The doctor said he was really concerned about my B.P. and my weight. He wanted to put me on a Statin. Coming from a stem field background, I always research any medicine before I take it.
When I saw all the potential side affects I was shocked! The one that really bothered me most was how frequently eyesight was being damaged by this drug.
As a guy who had a high risk of becoming blind, there was no chance I was going to take a Statin, so I began to look for an alternative.
All I found to deal with high B.P., was to make sure that my balance of Sodium and Potassium ions was right, and to lose weight. I had had such a hard time losing weight every time I tried.
So, having a background in Biochemistry I decided to try and see what the academic research had to say on the matter. I was shocked at how much info there was out there and how little of it was ever shared by doctors.
All I ever hear about from doctors is ‘calorie restriction’ and ‘low fat’ diets. This is disturbing to me, because the academic journals show a grave expectation when it comes to this.
Most people end up never losing even 10% of their body weight, and those who do, rarely ever keep the weight off for more than 2 years. These are not good results.
I also always heard slow and steady weight loss is the best and most successful. This according to a 200 patient Australian study is completely inaccurate. This 200 person study is the largest one that has ever been done, and it is the only one I can find that followed the people for more than 2 years post weight loss.
The study showed that those folks trying to lose weight by moderate calorie restriction were far less likely to lose weight, and those who did succeed in losing at least 10% of their body weight were no more likely to keep the weight off even a year out.
Which flies in the face of the entire fitness guru industry and medical establishment. And it even suggests crash dieting might be a better route. Crazy stuff.
While searching through everything I could find via Google Scholar, I found very promising information on intermittent fasting and time restricted eating. The 2 of them are similar, but there are subtle differences that are very interesting.
I also ran into a couple of other shocking angles with fluid manipulation and probiotics. I wasn’t at all surprised by the fluid balance literature and the amount of water consumed being able to influence weight loss, but I was surprised about the temperature having an affect.
32oz of really cold water (under 35 F) in the a.m., can boost your resting metabolism and daily caloric expenditure.
Now what I found about probiotics was the second most interesting.
I was researching the best diet for humans, and at first what I was reading seemed contradictory. Basically, there doesn’t really seem to be a ‘best diet’ out there.
For weight loss and maintenance there seems to be evidence for both a high carb/ low fat diet that you hear about all the time, but there is also just as much evidence for a high fat/ low carb diet.
What really shocked me was that only one group determined that the ‘best human diet’ was correlated with foods that cause the lowest spikes in insulin for an individual.
Which makes sense, because when insulin levels are high, it’s impossible for your cells to give up fat to be burned as energy.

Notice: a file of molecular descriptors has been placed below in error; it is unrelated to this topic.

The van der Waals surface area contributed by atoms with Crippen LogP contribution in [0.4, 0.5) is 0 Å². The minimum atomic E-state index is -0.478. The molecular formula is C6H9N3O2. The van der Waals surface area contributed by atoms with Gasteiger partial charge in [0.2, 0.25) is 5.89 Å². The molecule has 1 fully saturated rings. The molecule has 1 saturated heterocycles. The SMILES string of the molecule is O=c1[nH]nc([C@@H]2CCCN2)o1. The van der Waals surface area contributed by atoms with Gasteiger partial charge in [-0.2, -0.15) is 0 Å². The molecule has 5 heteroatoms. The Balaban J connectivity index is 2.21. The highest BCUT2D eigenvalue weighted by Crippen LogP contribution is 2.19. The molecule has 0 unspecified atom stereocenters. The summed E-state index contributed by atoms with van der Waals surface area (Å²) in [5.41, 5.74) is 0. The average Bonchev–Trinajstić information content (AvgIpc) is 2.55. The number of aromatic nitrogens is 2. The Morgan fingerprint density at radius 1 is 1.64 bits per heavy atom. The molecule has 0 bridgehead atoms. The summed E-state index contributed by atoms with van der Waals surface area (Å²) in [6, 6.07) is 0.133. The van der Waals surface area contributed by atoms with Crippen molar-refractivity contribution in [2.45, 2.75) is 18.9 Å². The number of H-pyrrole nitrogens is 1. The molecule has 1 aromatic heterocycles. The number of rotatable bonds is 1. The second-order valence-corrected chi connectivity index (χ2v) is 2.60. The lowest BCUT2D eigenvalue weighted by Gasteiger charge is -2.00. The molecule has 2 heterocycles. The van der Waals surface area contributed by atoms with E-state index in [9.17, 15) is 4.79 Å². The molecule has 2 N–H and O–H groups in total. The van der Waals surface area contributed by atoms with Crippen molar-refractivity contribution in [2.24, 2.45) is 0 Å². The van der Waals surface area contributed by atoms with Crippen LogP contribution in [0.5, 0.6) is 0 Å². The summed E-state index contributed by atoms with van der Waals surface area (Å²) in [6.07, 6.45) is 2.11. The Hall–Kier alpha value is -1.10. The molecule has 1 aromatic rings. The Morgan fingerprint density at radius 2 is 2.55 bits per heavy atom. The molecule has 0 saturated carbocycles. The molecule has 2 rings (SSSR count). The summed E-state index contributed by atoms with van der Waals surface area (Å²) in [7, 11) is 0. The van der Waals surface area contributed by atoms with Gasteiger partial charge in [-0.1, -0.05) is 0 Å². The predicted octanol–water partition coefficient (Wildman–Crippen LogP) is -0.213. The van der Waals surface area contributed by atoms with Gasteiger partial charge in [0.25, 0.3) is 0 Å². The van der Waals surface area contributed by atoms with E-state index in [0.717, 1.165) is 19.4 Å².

What turned out to be shocking for me was that, other than foods that were both high in fat and sugars (which are usually junk foods), the best predictor of how an individual would respond to a certain food is most directly connected not with their own genetics, but the genetics of the bacteria and microbes found in their gut.
Crazy stuff! The group doing this research is the Segal Lab, who is in the process of building algorithms for the CDC, based on genetic profiles obtained from people’s stool samples.
So, in the future, we can hopefully find out exactly which is the best diet for us individually. The last cool thing I discovered, is how our response to foods can be modified over time by modification of our gut bacteria and microbes.
In all of my research though, the biggest break-through in knowledge was learning about intermittent fasting and time restricted eating.
Q: Do you differentiate between those two concepts?
Yes I do, although the differences are subtle, and certain general health benefits beyond body fat loss only extend to a certain period of time.
Those differences are that time restricted eating has your eating window only during daylight hours, as it fits the circadian rhythm for humans. This seems to have the biggest impact on liver health and function.
The second major difference is that during time restricted eating, you consume absolutely nothing but water because you’re trying not to activate your GI tract at all, whereby in intermittent fasting you’re just trying not to illicit an blood insulin response.
So, you can have some things that time restricted eating does not allow like black coffee for instance. There are some even more subtle differences that we could discuss, but we’d have to go “total science nerd”, and I’m sure that I’m already on the edge for most now.
Q: Do you have anyone in your life that perhaps pushed you to do this kind of thing?
No, actually very much the contrary. Most told me it’d be bad for me, or they thought it’d be worthless. Some even said I’d lose my muscle and get even fatter later.
Q: Did intermittent fasting always seem like a good idea to you from the outset?
I was skeptical of it, but figured it represented the smallest, most- easy- to- continue- lifestyle change for me.